Colouring outside the lines

20 01 2009

I don’t know what I expected, but it wasn’t this. I was caught off guard. And I despise being caught off guard.

We’ve been anxiously waiting for over a year for Roo’s cognitive assessment, and finally got word that it is to happen at the end of this month. This assessment will yield a pile of doctor-generated paperwork that will result in an even bigger pile of school-generated paperwork, all so that Roo can have appropriate access to what is rightfully hers: a chance to learn and grow in an educational environment that takes into account her strengths and weaknesses.  But before all of that happens, the doctor wants to know more about Roo, socially, emotionally and intellectually. And how is that to be accomplished? Why, with more paperwork, of course. And that is where I was caught off guard. I didn’t expect the answering of questions and the checking of boxes to be so frustrating. So dehumanizing.

First, there were the forms to be filled out by  Roo’s “team” at the school. Now to be fair, the form does ask that they attempt to highlight her weaknesses rather than strengths, as those are the areas where the main recommendations will be made. And boy oh boy, did the “team” take that to heart. The form is littered with  failure to do this and inappropriate that. They note that she does not like to colour. Or stay seated. Or take part in gym class. That she is stubborn. That she displays inappropriate classroom behaviours and anxiety management skills. That she has a tendency to ignore people. That dressing herself in her outdoor winter clothes is problematic. That she is prone to screaming and meltdowns when forced to comply. And that she refuses to print, preferring instead to scribble what she approximates to cursive writing. Which is all pretty much true. Except for the last one. Yes, she refuses to print. But that is probably because she learned how to print two years ago. And those so-called scribbles that she approximates to cursive writing are, in fact, actual cursive writing and it is damn near legible. And no, she is not a co-operative colourer. She doesn’t see the point of colouring in someone else’s drawings when she could be making her own. So, she tends to colour outside of the lines. She doodles, and adds her own details to pictures she is supposed to just colour, like a good little student. Apparently, that is a problem.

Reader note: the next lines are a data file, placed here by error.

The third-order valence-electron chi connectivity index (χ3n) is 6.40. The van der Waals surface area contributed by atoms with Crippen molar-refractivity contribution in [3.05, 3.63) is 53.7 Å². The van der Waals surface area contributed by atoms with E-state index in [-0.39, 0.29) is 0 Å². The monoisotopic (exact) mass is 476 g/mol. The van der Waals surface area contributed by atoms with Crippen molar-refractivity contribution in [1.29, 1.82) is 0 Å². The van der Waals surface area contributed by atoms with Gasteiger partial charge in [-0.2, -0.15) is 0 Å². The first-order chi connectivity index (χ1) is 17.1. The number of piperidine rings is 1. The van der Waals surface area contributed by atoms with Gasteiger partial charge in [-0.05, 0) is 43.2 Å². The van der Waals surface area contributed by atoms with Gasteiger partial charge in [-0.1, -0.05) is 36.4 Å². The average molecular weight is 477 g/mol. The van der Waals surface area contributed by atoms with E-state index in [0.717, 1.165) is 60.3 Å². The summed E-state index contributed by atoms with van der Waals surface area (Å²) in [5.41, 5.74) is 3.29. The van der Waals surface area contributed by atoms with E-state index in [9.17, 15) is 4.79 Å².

As for the rest of  what they filled in on that form – ignorant, insensitive, and overly judgmental language aside – the “team” pretty much got it right. All the things they noted are part and parcel to being an autistic 5 year old with cerebral palsy. So I can’t really blame them for callin’ ’em like they see ’em. What I can blame them for is, after coldly chronicling every issue that Roo has in school, they didn’t give us a little ray of light when they had the chance. Buried in the messy details of her lackings, her shortcomings, her problems, there was one question on that form that asked explicitly about the good stuff: Does this child have any special abilities? And they answered it with one stark word: No. This is a child who has been reading with startling comprehension and fluidity since she was two years old. A child who can spell almost any word she has ever laid eyes on, and even some she has not. A child who correctly identifies notes on a piano by ear, and has taught herself to play several songs. A five year old child who draws things like this…